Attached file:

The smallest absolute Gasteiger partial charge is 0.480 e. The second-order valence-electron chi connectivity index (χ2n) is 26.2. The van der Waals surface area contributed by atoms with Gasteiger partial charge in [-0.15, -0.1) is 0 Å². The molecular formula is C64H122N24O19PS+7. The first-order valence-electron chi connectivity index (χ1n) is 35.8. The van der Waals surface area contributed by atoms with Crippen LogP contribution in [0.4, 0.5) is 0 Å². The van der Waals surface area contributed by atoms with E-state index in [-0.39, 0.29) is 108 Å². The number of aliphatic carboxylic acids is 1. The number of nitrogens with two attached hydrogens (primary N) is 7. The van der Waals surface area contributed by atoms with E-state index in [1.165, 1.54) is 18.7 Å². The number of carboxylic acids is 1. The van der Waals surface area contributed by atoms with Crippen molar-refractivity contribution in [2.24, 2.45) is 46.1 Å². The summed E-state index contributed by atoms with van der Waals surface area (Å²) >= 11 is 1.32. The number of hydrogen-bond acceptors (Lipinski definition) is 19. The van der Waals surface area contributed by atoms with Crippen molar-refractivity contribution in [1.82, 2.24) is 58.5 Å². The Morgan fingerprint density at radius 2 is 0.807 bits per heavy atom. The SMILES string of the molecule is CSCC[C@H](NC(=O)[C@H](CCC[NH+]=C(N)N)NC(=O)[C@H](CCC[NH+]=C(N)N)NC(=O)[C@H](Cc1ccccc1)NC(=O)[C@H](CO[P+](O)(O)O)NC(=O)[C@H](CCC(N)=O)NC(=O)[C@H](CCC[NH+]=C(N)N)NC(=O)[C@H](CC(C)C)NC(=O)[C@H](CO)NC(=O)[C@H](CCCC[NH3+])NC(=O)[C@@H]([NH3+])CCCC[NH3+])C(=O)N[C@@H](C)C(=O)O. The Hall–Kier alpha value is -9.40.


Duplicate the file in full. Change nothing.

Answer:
The smallest absolute Gasteiger partial charge is 0.480 e. The second-order valence-electron chi connectivity index (χ2n) is 26.2. The van der Waals surface area contributed by atoms with Gasteiger partial charge in [-0.15, -0.1) is 0 Å². The molecular formula is C64H122N24O19PS+7. The first-order valence-electron chi connectivity index (χ1n) is 35.8. The van der Waals surface area contributed by atoms with Crippen LogP contribution in [0.4, 0.5) is 0 Å². The van der Waals surface area contributed by atoms with E-state index in [-0.39, 0.29) is 108 Å². The number of aliphatic carboxylic acids is 1. The number of nitrogens with two attached hydrogens (primary N) is 7. The van der Waals surface area contributed by atoms with E-state index in [1.165, 1.54) is 18.7 Å². The number of carboxylic acids is 1. The van der Waals surface area contributed by atoms with Crippen molar-refractivity contribution in [2.24, 2.45) is 46.1 Å². The summed E-state index contributed by atoms with van der Waals surface area (Å²) >= 11 is 1.32. The number of hydrogen-bond acceptors (Lipinski definition) is 19. The van der Waals surface area contributed by atoms with Crippen molar-refractivity contribution in [1.82, 2.24) is 58.5 Å². The Morgan fingerprint density at radius 2 is 0.807 bits per heavy atom. The SMILES string of the molecule is CSCC[C@H](NC(=O)[C@H](CCC[NH+]=C(N)N)NC(=O)[C@H](CCC[NH+]=C(N)N)NC(=O)[C@H](Cc1ccccc1)NC(=O)[C@H](CO[P+](O)(O)O)NC(=O)[C@H](CCC(N)=O)NC(=O)[C@H](CCC[NH+]=C(N)N)NC(=O)[C@H](CC(C)C)NC(=O)[C@H](CO)NC(=O)[C@H](CCCC[NH3+])NC(=O)[C@@H]([NH3+])CCCC[NH3+])C(=O)N[C@@H](C)C(=O)O. The Hall–Kier alpha value is -9.40.